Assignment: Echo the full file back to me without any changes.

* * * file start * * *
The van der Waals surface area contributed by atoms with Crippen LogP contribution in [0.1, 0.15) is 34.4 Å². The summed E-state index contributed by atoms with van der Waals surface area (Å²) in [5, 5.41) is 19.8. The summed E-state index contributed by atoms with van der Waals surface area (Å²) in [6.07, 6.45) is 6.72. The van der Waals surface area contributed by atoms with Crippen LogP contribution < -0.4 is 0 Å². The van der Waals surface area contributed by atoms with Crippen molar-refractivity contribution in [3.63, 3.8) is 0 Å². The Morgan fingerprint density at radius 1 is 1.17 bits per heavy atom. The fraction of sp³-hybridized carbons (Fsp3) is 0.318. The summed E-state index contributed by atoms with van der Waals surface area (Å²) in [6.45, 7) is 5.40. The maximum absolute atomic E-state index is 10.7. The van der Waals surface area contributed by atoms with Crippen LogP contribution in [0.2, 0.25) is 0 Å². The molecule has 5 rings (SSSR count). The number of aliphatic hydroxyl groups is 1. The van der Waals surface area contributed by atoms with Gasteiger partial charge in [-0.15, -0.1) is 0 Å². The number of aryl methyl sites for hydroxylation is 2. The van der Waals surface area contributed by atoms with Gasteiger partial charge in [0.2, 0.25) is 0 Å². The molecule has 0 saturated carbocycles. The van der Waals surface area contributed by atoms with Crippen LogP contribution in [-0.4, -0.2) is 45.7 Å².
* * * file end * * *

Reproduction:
The van der Waals surface area contributed by atoms with Crippen LogP contribution in [0.1, 0.15) is 34.4 Å². The summed E-state index contributed by atoms with van der Waals surface area (Å²) in [5, 5.41) is 19.8. The summed E-state index contributed by atoms with van der Waals surface area (Å²) in [6.07, 6.45) is 6.72. The van der Waals surface area contributed by atoms with Crippen LogP contribution < -0.4 is 0 Å². The van der Waals surface area contributed by atoms with Crippen molar-refractivity contribution in [3.63, 3.8) is 0 Å². The Morgan fingerprint density at radius 1 is 1.17 bits per heavy atom. The fraction of sp³-hybridized carbons (Fsp3) is 0.318. The summed E-state index contributed by atoms with van der Waals surface area (Å²) in [6.45, 7) is 5.40. The maximum absolute atomic E-state index is 10.7. The van der Waals surface area contributed by atoms with Crippen LogP contribution in [0.2, 0.25) is 0 Å². The molecule has 5 rings (SSSR count). The number of aliphatic hydroxyl groups is 1. The van der Waals surface area contributed by atoms with Gasteiger partial charge in [-0.15, -0.1) is 0 Å². The number of aryl methyl sites for hydroxylation is 2. The van der Waals surface area contributed by atoms with Gasteiger partial charge in [0.2, 0.25) is 0 Å². The molecule has 0 saturated carbocycles. The van der Waals surface area contributed by atoms with Crippen LogP contribution in [-0.4, -0.2) is 45.7 Å².